This is one of those books in which I experienced the movie first. In fact, I don't think I was even aware of the book before seeing "based on" in the film's credits. Picked up the book at a used/wholesale book store some time afterwards, and have been sitting on it since. As I am currently trying my best to focus on my many owned but unread books, figured it was past time to give this one a go.And I enjoyed it as much as I did the movie. There is something, to me, about reading about other writers and their struggles, be they real or fictional. When dealing with my own perceived inadequacies, it's nice to know that other writers go through that as well. There are times I feel like I should just let go of some of my older projects instead of continuously holding on to them in the hope that they finally lead somewhere.There is just so much going on in this story. There's Tripp and his seven year attempt at a novel that still has no end in sight, his oldest friend Crabtree who enjoys a good time even with the looming specter of possible unemployment, Tripp's estranged wife who has left right as the novel opens, his female student slash tenant with a massive crush on him, his Holden Caulfield wannabe student with problems, his mistress who also happens to be the Chancellor of his school, her husband who also happens to be Dean of his department, and their blind dog with homicidal tendencies towards Tripp. Put 'em all in the same pot and watch them stew, bring to a boil.I did try to remember the movie as I read, and certain parts did come back, but it's been so long since I've seen it that it's hard to remember everything, along with what may or may not have changed. About halfway through this read, I went and picked up a copy of the movie on DVD, as the desire to rewatch it grew stronger as I read.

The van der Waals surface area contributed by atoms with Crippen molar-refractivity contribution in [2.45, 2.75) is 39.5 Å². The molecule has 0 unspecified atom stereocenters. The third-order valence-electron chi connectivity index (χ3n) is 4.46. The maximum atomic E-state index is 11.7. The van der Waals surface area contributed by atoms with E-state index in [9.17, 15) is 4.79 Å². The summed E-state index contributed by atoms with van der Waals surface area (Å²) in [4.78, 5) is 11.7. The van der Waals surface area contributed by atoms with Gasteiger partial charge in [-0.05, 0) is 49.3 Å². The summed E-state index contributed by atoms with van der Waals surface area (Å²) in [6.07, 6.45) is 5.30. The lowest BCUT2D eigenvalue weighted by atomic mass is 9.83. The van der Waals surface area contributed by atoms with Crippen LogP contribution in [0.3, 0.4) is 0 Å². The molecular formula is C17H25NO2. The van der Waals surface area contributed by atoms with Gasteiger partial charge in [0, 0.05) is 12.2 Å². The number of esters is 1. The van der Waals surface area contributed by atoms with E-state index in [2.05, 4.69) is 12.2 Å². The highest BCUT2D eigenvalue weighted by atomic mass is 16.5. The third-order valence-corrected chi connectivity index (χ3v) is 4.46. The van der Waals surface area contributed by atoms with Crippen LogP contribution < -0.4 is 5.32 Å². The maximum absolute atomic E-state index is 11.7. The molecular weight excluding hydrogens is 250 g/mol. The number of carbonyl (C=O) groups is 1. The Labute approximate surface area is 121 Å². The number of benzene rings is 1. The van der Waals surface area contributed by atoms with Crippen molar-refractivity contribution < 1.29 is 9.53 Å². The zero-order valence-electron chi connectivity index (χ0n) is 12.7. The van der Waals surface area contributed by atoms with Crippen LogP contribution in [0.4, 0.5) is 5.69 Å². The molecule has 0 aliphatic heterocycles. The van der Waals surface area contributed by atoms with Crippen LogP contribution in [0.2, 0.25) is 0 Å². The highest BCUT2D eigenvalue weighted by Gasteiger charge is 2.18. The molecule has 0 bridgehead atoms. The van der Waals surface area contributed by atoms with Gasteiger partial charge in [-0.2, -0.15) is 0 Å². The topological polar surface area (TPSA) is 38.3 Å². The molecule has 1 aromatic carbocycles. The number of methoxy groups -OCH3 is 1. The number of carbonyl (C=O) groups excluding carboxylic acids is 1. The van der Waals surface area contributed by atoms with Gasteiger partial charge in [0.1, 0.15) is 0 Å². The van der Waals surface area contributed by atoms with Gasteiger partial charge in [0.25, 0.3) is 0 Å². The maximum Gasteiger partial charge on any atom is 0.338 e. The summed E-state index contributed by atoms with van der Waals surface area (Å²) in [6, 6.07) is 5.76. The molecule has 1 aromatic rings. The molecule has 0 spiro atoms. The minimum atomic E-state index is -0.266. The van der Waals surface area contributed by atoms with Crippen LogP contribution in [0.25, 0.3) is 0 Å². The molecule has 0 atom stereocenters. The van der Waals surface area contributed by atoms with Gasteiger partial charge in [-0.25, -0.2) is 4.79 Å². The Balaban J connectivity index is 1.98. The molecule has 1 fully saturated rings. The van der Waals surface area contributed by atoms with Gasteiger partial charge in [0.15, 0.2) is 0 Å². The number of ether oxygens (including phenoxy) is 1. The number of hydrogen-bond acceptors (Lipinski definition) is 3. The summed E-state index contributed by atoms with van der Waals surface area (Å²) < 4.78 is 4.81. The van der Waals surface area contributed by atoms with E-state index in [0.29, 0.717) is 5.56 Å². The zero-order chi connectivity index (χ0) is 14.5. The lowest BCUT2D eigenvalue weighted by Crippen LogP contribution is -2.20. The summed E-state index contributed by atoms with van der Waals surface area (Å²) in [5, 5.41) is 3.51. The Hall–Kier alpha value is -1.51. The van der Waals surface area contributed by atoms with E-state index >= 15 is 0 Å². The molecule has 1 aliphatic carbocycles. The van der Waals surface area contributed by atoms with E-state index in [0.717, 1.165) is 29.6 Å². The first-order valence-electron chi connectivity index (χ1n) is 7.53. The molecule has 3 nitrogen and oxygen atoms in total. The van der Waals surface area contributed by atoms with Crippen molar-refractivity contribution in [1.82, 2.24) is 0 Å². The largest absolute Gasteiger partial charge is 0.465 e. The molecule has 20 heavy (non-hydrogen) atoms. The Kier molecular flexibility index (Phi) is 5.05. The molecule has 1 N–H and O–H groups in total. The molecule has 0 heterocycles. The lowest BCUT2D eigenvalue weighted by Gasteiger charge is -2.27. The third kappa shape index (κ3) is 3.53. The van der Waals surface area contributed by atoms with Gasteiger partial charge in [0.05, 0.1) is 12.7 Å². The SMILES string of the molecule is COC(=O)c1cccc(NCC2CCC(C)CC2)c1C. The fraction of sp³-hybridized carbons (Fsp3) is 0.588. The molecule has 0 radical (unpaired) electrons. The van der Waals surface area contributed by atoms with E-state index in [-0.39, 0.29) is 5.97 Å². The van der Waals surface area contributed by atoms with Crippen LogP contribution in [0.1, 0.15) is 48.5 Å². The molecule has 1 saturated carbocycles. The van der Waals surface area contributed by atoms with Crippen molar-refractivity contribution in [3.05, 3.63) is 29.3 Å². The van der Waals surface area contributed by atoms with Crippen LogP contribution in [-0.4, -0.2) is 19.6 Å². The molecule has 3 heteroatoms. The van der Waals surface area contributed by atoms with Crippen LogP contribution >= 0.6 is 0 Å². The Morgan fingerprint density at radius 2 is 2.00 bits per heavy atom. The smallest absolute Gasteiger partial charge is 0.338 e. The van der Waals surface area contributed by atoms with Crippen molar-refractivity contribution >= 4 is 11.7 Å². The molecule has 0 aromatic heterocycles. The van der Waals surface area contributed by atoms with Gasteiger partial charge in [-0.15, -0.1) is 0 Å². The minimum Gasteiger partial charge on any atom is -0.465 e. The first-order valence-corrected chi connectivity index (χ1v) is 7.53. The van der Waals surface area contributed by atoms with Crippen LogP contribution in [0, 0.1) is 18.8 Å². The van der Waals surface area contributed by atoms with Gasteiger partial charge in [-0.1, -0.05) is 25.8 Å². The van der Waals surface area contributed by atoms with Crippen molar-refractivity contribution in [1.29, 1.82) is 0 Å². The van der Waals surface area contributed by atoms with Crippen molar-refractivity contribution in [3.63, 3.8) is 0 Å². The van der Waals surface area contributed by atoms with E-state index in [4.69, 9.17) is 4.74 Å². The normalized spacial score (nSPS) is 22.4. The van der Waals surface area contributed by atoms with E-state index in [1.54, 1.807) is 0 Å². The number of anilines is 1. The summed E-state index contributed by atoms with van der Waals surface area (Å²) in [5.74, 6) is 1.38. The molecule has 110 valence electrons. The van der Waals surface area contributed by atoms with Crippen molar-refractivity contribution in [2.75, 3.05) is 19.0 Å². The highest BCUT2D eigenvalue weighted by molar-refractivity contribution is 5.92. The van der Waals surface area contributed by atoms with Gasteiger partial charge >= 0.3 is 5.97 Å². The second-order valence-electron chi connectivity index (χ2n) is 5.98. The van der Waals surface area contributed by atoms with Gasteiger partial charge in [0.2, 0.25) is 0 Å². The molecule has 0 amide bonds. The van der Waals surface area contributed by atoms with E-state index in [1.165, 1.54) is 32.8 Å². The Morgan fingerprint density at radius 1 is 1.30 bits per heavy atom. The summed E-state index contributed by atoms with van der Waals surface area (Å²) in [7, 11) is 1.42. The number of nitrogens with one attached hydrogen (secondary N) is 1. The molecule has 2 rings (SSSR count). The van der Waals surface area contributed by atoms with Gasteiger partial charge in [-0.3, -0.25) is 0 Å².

• (5/5)
    Pitch. Perfect. Novel. Not just a good novel, but the first to crack in to my top 10 in a long time. HIGHLY recommended.
  • (3/5)
    Chabon writes like a handful of drugs. And gives the reader a hangover.

    But every writer one day must record the night terrors: writing courses, workshops, editors, seminars, and the novel that won't finish. Along with the effluvia of life: ex-wives, dead dogs, Passover, pregnancy, transvestites, and young writer-groupies.
  • (5/5)